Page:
Renewable Carbon Fibre Used to Build New Car Prototype
Swedish researchers have created the world’s first model car with a roof and battery made from wood-based carbon fibre.
Although it’s built on the scale of a toy, the prototype vehicle represents a giant step towards realising a vision of new lightweight materials from the forest, one of the benefits of a so-called bioeconomy.
The demo is a joint project of KTH Royal Institute of Technology, the Swedish researcher institute Innventia and Swerea, a research group for industrial renewal and sustainable development.
The key ingredient in the carbon fibre composite is lignin, a constituent of the cell walls of nearly all plants that grow on dry land. Lignin is the second most abundant natural polymer in the world, surpassed only by cellulose.
Göran Lindbergh, Professor of Chemical Engineering at KTH, says that the use of wood lignin as an electrode material came from previous research he did with Innventia. Lignin batteries can be produced from renewable raw materials, in this case the byproduct from paper pulp production.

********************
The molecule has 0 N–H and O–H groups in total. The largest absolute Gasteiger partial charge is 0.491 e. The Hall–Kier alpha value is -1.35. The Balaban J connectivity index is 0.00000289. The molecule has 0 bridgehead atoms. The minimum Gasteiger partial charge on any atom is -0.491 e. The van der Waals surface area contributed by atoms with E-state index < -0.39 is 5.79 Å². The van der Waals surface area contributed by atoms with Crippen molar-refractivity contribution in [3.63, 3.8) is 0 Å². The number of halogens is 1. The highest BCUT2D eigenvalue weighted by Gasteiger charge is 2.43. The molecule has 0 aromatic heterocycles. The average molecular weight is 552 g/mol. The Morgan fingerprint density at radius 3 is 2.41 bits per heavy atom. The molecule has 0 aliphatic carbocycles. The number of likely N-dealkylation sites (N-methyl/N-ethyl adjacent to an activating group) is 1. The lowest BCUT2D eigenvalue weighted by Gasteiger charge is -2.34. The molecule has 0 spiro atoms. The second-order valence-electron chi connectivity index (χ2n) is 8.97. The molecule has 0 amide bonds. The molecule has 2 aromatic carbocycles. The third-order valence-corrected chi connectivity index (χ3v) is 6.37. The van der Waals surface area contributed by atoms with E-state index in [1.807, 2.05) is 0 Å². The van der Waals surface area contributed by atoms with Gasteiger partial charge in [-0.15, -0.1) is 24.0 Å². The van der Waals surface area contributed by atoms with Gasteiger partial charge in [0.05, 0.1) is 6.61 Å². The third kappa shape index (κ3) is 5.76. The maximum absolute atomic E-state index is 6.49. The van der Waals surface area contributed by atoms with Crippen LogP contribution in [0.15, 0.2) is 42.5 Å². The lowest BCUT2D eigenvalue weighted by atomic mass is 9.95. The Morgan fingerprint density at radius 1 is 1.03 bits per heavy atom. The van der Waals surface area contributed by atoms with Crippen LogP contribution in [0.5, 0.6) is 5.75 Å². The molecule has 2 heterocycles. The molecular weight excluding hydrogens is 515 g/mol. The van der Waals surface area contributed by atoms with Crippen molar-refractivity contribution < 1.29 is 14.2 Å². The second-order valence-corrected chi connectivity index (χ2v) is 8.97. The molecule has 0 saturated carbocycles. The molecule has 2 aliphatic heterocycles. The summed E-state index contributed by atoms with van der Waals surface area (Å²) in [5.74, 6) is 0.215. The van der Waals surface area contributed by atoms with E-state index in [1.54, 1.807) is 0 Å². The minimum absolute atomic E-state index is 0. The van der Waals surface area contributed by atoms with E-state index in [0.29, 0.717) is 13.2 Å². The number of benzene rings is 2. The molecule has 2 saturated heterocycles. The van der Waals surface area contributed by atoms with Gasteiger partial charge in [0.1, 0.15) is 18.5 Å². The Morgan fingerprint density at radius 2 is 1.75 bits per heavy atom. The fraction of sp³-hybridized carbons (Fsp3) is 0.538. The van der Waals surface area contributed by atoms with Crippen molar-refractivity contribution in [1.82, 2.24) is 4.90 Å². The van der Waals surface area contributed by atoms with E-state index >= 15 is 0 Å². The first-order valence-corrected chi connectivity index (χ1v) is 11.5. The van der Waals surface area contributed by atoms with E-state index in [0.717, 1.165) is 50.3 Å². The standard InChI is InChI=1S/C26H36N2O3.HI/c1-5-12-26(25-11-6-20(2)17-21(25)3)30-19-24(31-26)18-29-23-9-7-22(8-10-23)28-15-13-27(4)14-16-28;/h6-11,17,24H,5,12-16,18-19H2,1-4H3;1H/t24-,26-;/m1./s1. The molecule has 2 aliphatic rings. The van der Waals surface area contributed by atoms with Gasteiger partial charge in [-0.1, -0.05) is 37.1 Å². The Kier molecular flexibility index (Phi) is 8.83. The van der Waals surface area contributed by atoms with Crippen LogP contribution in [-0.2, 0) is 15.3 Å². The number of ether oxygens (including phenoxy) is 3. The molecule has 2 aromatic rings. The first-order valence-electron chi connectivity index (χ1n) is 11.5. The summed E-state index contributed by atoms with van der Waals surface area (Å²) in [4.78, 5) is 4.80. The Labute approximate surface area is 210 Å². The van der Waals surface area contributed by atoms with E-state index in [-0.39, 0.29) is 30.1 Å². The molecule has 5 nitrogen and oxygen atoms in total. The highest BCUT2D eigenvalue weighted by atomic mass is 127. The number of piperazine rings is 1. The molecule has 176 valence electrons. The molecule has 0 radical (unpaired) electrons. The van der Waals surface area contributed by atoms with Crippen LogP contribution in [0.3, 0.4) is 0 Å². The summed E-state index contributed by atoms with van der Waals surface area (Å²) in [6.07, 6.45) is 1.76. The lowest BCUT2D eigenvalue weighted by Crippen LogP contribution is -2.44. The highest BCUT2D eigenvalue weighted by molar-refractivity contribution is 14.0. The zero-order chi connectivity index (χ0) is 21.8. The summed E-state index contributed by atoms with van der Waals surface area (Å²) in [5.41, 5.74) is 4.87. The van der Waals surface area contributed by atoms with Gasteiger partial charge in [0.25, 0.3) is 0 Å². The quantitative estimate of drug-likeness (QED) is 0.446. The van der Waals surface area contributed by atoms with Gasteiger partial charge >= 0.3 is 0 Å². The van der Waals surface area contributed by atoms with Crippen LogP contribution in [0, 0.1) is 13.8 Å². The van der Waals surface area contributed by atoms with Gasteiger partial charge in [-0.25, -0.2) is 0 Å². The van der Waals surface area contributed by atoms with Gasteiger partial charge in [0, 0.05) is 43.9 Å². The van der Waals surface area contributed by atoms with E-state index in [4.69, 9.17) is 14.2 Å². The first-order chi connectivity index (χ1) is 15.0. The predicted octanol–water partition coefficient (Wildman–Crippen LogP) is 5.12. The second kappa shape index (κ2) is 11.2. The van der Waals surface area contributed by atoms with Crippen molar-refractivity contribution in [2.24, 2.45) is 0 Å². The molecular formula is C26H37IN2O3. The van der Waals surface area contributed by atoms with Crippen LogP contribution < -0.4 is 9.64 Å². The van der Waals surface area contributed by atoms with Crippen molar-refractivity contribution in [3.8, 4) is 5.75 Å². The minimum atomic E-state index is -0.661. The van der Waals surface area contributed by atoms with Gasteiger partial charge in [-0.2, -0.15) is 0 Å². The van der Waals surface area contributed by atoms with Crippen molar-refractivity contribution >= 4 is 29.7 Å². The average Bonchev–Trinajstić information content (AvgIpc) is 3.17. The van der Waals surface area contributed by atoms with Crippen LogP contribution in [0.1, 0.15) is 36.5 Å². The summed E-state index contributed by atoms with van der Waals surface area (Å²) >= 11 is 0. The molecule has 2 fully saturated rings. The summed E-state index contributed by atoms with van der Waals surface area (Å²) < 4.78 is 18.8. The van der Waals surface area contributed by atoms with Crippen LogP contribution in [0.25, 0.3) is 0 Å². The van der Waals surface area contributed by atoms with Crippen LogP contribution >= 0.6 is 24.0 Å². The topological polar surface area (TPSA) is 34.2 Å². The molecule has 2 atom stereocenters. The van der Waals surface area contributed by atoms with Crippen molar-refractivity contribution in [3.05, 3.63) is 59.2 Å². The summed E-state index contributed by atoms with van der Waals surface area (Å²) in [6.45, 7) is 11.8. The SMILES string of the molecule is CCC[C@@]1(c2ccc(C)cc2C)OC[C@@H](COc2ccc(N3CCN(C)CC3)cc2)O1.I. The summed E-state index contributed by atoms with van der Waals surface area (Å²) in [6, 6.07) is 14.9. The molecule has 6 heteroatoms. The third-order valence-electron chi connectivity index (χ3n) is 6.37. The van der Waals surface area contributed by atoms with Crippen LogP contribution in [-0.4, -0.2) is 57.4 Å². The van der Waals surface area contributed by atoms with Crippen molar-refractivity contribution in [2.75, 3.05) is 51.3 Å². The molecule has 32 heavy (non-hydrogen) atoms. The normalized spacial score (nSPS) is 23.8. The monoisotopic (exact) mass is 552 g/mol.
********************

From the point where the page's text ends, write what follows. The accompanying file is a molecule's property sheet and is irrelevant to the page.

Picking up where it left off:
The lightness of the material is especially important for electric cars because then batteries last longer, Lignin-based carbon fibre is cheaper than ordinary carbon fibre. Otherwise batteries made with lignin are indistinguishable from ordinary batteries.
He says that eventually, carbon fibre bodywork and batteries could be combined to simultaneously manage mechanical loads and store electrical energy.